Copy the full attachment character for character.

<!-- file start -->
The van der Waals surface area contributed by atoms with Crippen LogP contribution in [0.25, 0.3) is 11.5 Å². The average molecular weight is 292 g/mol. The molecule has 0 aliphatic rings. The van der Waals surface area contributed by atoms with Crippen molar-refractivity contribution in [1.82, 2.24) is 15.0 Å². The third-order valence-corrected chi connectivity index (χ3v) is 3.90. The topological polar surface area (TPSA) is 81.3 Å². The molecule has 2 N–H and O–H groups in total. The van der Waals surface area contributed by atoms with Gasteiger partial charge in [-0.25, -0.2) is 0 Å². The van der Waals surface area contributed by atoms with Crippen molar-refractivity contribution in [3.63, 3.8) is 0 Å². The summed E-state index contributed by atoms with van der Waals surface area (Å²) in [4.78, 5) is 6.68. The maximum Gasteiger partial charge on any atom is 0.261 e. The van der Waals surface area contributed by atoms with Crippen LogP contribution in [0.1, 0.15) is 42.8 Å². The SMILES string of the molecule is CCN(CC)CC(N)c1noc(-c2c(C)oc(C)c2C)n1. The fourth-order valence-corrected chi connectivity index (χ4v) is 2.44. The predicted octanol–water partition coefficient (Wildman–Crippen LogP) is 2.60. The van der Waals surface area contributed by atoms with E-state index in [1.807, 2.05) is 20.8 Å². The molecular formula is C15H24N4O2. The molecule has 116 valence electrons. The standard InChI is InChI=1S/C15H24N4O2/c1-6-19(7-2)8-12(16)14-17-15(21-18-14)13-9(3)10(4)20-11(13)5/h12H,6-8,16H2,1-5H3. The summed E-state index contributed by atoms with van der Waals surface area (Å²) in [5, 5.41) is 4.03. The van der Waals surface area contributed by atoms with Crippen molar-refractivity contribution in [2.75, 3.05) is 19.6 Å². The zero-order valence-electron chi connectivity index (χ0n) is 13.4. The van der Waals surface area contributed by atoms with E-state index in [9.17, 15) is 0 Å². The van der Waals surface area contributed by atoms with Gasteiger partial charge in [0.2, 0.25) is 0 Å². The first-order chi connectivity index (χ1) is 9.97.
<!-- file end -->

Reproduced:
The van der Waals surface area contributed by atoms with Crippen LogP contribution in [0.25, 0.3) is 11.5 Å². The average molecular weight is 292 g/mol. The molecule has 0 aliphatic rings. The van der Waals surface area contributed by atoms with Crippen molar-refractivity contribution in [1.82, 2.24) is 15.0 Å². The third-order valence-corrected chi connectivity index (χ3v) is 3.90. The topological polar surface area (TPSA) is 81.3 Å². The molecule has 2 N–H and O–H groups in total. The van der Waals surface area contributed by atoms with Gasteiger partial charge in [-0.25, -0.2) is 0 Å². The van der Waals surface area contributed by atoms with Crippen molar-refractivity contribution in [3.63, 3.8) is 0 Å². The summed E-state index contributed by atoms with van der Waals surface area (Å²) in [4.78, 5) is 6.68. The maximum Gasteiger partial charge on any atom is 0.261 e. The van der Waals surface area contributed by atoms with Crippen LogP contribution in [0.1, 0.15) is 42.8 Å². The SMILES string of the molecule is CCN(CC)CC(N)c1noc(-c2c(C)oc(C)c2C)n1. The fourth-order valence-corrected chi connectivity index (χ4v) is 2.44. The predicted octanol–water partition coefficient (Wildman–Crippen LogP) is 2.60. The van der Waals surface area contributed by atoms with E-state index in [1.807, 2.05) is 20.8 Å². The molecular formula is C15H24N4O2. The molecule has 116 valence electrons. The standard InChI is InChI=1S/C15H24N4O2/c1-6-19(7-2)8-12(16)14-17-15(21-18-14)13-9(3)10(4)20-11(13)5/h12H,6-8,16H2,1-5H3. The summed E-state index contributed by atoms with van der Waals surface area (Å²) in [5, 5.41) is 4.03. The van der Waals surface area contributed by atoms with Crippen molar-refractivity contribution in [2.75, 3.05) is 19.6 Å². The zero-order valence-electron chi connectivity index (χ0n) is 13.4. The van der Waals surface area contributed by atoms with E-state index in [9.17, 15) is 0 Å². The van der Waals surface area contributed by atoms with Gasteiger partial charge in [0.2, 0.25) is 0 Å². The first-order chi connectivity index (χ1) is 9.97.